Special Issue "Minerals Down to the Nanoscale: A Glimpse at Ore-Forming Processes"

A special issue of Minerals (ISSN 2075-163X).

Deadline for manuscript submissions: 31 May 2019

Special Issue Editors

Guest Editor
Dr. Cristiana L. Ciobanu

School of Chemical Engineering, University of Adelaide, Adelaide, SA 5005, Australia
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Interests: ore-forming processes; nanoscale characterisation of ore minerals; microanalysis
Guest Editor
Assoc. Prof. Dr. Satoshi Utsunomiya

Department of Chemistry, Kyushu University, 744 Motooka, Nishi-ku, Fukuoka-shi 819-0395, Japan
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Guest Editor
Prof. Dr. Martin Reich

Department of Geology, University of Chile, Plaza Ercilla 803, Santiago, Chile
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Interests: Geochemistry of mineral deposits; nanogeoscience
Guest Editor
Assist. Prof. Dr. Oliver Plümper

Department of Earth Sciences, Utrecht University, Princetonlaan 8A, 3584 CB Utrecht, The Netherlands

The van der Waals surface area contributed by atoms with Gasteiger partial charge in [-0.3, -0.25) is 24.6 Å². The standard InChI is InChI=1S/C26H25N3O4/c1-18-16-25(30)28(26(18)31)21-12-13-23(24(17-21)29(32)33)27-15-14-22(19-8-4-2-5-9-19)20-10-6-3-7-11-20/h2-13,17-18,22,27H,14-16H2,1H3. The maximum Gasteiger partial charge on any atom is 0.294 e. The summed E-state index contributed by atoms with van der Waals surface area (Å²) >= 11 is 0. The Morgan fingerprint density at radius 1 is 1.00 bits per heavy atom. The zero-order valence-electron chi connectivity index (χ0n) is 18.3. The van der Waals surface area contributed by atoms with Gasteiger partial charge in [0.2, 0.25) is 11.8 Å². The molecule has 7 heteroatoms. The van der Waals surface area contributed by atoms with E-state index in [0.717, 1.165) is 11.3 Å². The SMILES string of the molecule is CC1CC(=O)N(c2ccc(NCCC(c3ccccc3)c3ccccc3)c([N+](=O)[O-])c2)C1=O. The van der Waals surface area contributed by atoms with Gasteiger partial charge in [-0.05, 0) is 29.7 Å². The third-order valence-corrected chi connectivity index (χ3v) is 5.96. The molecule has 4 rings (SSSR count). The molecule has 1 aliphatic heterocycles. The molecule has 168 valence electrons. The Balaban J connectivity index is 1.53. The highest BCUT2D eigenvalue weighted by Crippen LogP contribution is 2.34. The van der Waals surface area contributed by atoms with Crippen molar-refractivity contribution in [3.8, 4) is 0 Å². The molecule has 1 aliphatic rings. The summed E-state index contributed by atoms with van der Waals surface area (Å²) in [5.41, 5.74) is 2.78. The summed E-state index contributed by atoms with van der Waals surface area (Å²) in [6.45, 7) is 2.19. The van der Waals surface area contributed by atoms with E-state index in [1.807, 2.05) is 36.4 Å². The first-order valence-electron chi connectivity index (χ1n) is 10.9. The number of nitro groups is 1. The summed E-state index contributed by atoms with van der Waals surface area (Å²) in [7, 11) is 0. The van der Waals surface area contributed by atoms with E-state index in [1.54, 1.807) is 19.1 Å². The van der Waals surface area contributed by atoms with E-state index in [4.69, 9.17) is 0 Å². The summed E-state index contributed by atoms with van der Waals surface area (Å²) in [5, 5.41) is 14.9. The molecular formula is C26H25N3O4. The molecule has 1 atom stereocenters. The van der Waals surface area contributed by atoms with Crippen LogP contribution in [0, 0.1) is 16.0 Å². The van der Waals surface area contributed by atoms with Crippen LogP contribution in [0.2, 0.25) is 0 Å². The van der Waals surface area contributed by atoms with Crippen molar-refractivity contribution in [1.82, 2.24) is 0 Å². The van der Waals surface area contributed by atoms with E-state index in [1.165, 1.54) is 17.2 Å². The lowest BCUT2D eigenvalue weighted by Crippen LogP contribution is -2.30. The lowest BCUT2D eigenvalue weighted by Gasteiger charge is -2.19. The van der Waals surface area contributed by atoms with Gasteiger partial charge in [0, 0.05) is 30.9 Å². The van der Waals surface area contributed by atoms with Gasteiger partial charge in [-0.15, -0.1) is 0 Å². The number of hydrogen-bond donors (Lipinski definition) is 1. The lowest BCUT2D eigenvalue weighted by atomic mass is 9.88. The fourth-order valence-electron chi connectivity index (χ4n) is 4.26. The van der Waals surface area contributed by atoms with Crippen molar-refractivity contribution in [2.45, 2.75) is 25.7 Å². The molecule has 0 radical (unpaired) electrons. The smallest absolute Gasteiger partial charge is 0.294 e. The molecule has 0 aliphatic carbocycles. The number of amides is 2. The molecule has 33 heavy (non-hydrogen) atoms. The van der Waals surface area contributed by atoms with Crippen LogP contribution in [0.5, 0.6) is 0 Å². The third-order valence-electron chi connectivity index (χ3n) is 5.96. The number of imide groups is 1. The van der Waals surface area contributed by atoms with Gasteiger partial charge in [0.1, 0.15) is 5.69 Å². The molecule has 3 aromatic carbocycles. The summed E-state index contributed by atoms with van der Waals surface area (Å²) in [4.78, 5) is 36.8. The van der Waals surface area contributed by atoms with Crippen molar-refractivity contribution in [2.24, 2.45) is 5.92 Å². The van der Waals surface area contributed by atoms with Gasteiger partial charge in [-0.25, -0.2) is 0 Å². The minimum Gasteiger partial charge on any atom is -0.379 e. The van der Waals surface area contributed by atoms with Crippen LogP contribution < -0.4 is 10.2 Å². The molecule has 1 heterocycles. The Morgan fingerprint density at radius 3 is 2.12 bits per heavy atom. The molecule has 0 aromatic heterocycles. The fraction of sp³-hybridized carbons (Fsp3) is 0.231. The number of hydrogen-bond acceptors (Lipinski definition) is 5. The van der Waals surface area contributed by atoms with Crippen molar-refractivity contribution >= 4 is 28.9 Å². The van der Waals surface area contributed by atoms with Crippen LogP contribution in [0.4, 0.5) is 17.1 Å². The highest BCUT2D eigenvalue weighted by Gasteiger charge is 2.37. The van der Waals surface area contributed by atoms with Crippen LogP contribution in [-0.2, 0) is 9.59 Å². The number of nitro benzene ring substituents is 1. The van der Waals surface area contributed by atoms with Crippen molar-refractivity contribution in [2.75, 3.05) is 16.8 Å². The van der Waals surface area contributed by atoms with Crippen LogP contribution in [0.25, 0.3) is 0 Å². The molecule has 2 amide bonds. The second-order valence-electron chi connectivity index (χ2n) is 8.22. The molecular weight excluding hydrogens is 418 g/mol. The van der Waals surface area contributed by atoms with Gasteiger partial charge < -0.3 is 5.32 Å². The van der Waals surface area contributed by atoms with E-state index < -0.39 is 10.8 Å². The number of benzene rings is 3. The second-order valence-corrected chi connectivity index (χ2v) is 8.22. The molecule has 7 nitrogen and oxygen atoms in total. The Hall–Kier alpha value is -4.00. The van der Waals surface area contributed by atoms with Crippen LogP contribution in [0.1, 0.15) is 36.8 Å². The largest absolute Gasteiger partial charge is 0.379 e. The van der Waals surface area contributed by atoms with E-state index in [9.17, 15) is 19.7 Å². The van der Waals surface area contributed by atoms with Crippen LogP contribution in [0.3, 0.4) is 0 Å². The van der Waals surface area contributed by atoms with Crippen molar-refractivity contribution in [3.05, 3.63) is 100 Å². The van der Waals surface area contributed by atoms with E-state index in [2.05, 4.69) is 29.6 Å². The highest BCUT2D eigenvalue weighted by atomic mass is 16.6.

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Special Issue Information

Dear Colleagues,

Minerals form in all types of geological and anthropogenic environments. They often record superimposed geochemical processes as they react with fluids of various origins, or undergo tectonothermal events in terranes with protracted geological histories. Understanding their evolution in the context of mineral associations can provide evidence of how ore deposits formed, or failed to form. Such glimpses of ore-forming process can be recorded by incorporation and release of trace elements from host minerals, the degree of order/disorder in mixed-layer compounds or complex sulfides, or the distribution of nanometer-scale inclusions relative to nanopores or reaction boundaries. Understanding such aspects is paramount in tracking the robustness of mineral geochronometers, equilibrium vs. disequilibrium, mass-transport and mineral reactions in confined spaces. Nano-inclusions in ore minerals can underpin mineral formation and overprinting, or provide insights into the magmatic-to-hydrothermal transition for common ore minerals such as iron-oxides or sulfides, whether these are inherited from pre-existing protoliths, or form from hydrothermal fluids throughout an ore deposit lifespan.